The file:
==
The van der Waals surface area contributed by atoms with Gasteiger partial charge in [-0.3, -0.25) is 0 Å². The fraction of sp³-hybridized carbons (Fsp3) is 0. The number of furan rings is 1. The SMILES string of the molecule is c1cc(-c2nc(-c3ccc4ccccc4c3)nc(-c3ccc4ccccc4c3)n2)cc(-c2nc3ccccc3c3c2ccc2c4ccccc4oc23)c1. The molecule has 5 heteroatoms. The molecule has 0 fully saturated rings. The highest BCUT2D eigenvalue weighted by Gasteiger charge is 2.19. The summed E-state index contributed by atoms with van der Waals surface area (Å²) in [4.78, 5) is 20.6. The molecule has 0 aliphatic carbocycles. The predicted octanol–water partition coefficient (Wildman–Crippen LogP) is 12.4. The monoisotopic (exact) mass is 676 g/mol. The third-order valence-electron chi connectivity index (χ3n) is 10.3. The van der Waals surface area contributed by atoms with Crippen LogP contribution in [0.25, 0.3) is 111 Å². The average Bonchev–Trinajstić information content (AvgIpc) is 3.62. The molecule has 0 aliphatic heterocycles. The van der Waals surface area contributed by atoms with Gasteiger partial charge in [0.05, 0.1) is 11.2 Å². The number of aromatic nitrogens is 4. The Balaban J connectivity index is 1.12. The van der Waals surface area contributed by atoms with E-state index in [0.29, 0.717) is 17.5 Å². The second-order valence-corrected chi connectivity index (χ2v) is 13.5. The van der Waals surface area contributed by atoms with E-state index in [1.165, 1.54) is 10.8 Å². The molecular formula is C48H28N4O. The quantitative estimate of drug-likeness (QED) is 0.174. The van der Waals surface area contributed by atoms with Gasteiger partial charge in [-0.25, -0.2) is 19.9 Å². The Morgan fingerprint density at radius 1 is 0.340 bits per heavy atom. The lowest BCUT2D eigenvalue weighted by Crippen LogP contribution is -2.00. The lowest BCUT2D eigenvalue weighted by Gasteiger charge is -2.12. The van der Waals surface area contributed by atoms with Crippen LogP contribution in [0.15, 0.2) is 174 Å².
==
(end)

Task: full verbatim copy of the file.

The van der Waals surface area contributed by atoms with Gasteiger partial charge in [-0.3, -0.25) is 0 Å². The fraction of sp³-hybridized carbons (Fsp3) is 0. The number of furan rings is 1. The SMILES string of the molecule is c1cc(-c2nc(-c3ccc4ccccc4c3)nc(-c3ccc4ccccc4c3)n2)cc(-c2nc3ccccc3c3c2ccc2c4ccccc4oc23)c1. The molecule has 5 heteroatoms. The molecule has 0 fully saturated rings. The highest BCUT2D eigenvalue weighted by Gasteiger charge is 2.19. The summed E-state index contributed by atoms with van der Waals surface area (Å²) in [4.78, 5) is 20.6. The molecule has 0 aliphatic carbocycles. The predicted octanol–water partition coefficient (Wildman–Crippen LogP) is 12.4. The monoisotopic (exact) mass is 676 g/mol. The third-order valence-electron chi connectivity index (χ3n) is 10.3. The van der Waals surface area contributed by atoms with Crippen LogP contribution in [0.25, 0.3) is 111 Å². The average Bonchev–Trinajstić information content (AvgIpc) is 3.62. The molecule has 0 aliphatic heterocycles. The van der Waals surface area contributed by atoms with Gasteiger partial charge in [0.05, 0.1) is 11.2 Å². The number of aromatic nitrogens is 4. The Balaban J connectivity index is 1.12. The van der Waals surface area contributed by atoms with E-state index in [0.29, 0.717) is 17.5 Å². The second-order valence-corrected chi connectivity index (χ2v) is 13.5. The van der Waals surface area contributed by atoms with E-state index in [1.165, 1.54) is 10.8 Å². The molecular formula is C48H28N4O. The quantitative estimate of drug-likeness (QED) is 0.174. The van der Waals surface area contributed by atoms with Gasteiger partial charge in [-0.25, -0.2) is 19.9 Å². The Morgan fingerprint density at radius 1 is 0.340 bits per heavy atom. The lowest BCUT2D eigenvalue weighted by Crippen LogP contribution is -2.00. The lowest BCUT2D eigenvalue weighted by Gasteiger charge is -2.12. The van der Waals surface area contributed by atoms with Crippen LogP contribution in [0.15, 0.2) is 174 Å².